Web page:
A parenting evaluator will consider any instance of substance abuse and domestic violence that could impact a child custody arrangement. In addition to conducting a series of interviews with parents, family members, and professionals who know the family’s dynamics, a parenting evaluator will also review clinical tests that were administered and investigate any involvement with the criminal justice system. Some evaluations can also include a home visit or observation of the parent-child interaction. The evaluator will compile findings into a written report that is submitted to the court.

What is Supervised Visitation (Supervised Parenting Time)?

If a parent struggles with addiction, the other parent may be able to obtain the sole allocation of parenting rights (a.k.a., “sole custody”). However, even in these cases, there may be no guarantee that the children would be safe when the parent who suffers from substance abuse has parenting time. Drug and alcohol abuse can sometimes be linked with other problems, such as child abuse or neglect. If these types of safety concerns are present, a judge may order contact with children take place only in supervised settings.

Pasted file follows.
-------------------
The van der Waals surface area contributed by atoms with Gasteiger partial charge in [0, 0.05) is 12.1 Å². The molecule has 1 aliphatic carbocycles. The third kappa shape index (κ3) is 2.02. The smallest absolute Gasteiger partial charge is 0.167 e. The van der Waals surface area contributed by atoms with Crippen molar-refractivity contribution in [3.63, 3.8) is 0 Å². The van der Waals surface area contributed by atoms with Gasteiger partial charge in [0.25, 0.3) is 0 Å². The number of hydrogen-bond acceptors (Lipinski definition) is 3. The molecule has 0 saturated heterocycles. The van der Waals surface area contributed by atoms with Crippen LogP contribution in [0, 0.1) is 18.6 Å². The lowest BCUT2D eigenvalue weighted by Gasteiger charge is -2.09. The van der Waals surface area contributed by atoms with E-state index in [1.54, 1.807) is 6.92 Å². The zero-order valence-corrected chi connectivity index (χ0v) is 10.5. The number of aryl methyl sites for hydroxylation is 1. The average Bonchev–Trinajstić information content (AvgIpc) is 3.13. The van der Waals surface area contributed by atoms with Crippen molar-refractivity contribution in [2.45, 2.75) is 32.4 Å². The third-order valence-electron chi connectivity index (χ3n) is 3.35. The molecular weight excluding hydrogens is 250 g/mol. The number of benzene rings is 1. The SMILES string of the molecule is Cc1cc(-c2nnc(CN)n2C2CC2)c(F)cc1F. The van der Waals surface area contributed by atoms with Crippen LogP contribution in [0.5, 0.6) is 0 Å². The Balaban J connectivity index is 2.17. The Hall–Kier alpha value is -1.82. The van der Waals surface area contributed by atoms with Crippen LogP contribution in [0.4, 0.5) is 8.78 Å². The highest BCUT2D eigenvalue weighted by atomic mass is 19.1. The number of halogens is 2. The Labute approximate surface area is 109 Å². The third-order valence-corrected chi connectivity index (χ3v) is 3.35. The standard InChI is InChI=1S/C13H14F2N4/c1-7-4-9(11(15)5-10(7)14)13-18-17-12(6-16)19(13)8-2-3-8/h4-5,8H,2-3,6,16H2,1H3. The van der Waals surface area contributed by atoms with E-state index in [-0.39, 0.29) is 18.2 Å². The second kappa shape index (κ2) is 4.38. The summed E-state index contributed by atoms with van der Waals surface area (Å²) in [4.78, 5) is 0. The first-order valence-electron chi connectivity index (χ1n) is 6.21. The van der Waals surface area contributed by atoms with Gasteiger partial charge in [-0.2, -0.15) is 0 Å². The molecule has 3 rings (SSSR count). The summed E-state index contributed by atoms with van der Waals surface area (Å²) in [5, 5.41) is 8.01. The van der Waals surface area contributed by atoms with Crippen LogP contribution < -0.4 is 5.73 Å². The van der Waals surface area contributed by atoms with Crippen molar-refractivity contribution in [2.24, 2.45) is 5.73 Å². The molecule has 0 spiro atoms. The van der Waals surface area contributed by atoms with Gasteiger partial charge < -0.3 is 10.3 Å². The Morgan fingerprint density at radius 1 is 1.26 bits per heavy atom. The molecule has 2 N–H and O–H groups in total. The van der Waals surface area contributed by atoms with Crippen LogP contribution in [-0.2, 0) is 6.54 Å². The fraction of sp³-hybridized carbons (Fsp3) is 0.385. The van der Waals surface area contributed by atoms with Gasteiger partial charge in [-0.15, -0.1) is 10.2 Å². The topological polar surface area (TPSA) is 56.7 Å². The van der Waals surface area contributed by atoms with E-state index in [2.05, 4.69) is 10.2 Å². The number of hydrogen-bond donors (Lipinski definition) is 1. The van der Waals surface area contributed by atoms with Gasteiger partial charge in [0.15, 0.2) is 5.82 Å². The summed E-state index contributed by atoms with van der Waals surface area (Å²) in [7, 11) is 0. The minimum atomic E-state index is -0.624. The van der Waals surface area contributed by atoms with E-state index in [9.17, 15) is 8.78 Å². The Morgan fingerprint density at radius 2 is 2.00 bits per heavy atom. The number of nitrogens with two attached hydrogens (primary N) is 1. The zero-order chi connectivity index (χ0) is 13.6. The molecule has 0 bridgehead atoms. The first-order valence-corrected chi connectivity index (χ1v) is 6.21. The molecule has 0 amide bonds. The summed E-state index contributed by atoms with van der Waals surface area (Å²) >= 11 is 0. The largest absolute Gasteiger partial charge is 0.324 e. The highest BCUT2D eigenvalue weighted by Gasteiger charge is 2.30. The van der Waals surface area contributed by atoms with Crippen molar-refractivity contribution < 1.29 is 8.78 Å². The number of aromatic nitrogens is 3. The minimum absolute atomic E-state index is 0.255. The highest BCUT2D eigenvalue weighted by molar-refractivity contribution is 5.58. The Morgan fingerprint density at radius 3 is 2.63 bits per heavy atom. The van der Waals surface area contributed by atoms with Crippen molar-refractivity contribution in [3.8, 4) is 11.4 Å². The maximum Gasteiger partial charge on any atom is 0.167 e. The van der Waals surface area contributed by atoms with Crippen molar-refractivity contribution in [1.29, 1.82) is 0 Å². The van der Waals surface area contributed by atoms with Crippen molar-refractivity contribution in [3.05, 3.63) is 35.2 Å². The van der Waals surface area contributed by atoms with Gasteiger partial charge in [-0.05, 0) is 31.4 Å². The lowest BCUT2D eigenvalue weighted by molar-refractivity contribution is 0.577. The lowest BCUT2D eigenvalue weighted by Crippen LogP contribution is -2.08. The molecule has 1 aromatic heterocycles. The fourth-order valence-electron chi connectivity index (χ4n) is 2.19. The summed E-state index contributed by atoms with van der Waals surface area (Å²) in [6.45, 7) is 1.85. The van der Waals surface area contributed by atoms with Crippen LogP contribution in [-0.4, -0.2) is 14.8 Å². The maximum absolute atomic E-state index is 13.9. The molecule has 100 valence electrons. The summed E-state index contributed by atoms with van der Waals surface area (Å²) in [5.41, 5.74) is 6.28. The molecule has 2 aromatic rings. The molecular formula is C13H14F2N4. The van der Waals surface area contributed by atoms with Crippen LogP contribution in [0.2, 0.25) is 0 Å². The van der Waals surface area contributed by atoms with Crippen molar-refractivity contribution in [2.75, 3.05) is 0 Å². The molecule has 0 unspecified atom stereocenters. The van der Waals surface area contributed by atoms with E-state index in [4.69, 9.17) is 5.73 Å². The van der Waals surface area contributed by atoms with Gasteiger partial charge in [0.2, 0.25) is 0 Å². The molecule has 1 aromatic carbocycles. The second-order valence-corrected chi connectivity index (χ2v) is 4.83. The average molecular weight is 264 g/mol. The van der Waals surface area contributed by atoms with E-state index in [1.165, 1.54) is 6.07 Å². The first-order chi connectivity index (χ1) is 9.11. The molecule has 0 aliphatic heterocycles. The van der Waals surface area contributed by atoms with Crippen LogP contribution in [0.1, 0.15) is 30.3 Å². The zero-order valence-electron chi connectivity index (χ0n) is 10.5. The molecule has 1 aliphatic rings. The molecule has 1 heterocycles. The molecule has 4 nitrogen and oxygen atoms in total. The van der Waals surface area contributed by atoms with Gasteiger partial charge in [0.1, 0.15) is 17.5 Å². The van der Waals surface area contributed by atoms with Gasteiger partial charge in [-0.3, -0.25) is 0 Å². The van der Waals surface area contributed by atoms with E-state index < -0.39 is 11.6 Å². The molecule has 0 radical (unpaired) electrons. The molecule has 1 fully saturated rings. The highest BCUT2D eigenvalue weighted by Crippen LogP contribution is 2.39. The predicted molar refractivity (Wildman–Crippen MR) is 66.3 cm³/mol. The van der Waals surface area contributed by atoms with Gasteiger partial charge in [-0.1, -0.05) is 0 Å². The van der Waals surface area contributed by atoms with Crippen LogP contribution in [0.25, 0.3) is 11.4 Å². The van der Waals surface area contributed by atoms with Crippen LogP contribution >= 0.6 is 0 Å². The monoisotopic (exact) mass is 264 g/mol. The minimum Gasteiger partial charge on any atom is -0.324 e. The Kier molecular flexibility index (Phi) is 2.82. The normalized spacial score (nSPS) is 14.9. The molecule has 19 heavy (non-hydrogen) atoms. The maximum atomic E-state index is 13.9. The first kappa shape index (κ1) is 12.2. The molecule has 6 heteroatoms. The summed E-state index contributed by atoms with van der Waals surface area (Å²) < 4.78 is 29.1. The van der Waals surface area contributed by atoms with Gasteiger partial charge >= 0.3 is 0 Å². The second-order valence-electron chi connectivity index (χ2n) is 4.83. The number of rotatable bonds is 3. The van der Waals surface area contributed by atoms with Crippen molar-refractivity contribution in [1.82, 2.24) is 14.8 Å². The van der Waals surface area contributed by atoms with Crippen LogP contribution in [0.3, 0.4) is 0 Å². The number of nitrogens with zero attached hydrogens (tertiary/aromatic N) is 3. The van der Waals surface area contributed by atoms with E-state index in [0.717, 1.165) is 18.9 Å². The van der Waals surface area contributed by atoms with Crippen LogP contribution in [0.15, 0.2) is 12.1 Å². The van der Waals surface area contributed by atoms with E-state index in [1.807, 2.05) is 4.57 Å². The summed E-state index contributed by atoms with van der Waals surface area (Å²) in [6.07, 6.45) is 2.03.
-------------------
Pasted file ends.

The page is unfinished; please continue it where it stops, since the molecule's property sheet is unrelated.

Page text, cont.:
Supervised parental contact allows the non-residential parent to have parenting time under the supervision of another adult while still being able to foster a parent-child relationship. But it will not be granted in cases where parents simply disagree about how their child should be brought up.

Supervised parental contact (formerly known as “visitation”) very likely will be ordered in the following situations: a parent struggles with substance abuse , there is a history of domestic violence, the parent is unable to provide a safe environment for the child, and the court wants a third party to be able to observe and report back any problems that may be present, as well as any other reason  supervised contact might be necessary for the child’s protection.

Supervised parental contact ordered in a case for parenting time allocation (formerly, “child custody case”) may be carried out by any person deemed fit by the judge. This could be a family member, or a neutral party for contact to take place in a private facility or in the community. The county child welfare agency will only supervise parental contact in abuse, neglect, or dependency cases. A court cannot order the county to supervise companionship in connection with a divorce or parenting dispute, but there are private organizations that can be utilized for this purpose.

Contact an Experienced Ohio Attorney

If you are facing a matter involving the care of a child where substance abuse is concerned, it’s essential to have a skillful attorney who can protect your rights and ensure the best interests of your children are met. Located in Green, Ohio–halfway between Akron and Canton courthouses–Melissa Graham-Hurd & Associates, LLC provides knowledgeable representation for a broad scope of family law matters, including those involving the allocation of parenting rights and responsibilities (a.k.a., “child custody”). Contact Melissa Graham-Hurd and Associates to schedule a consultation to learn how we can help.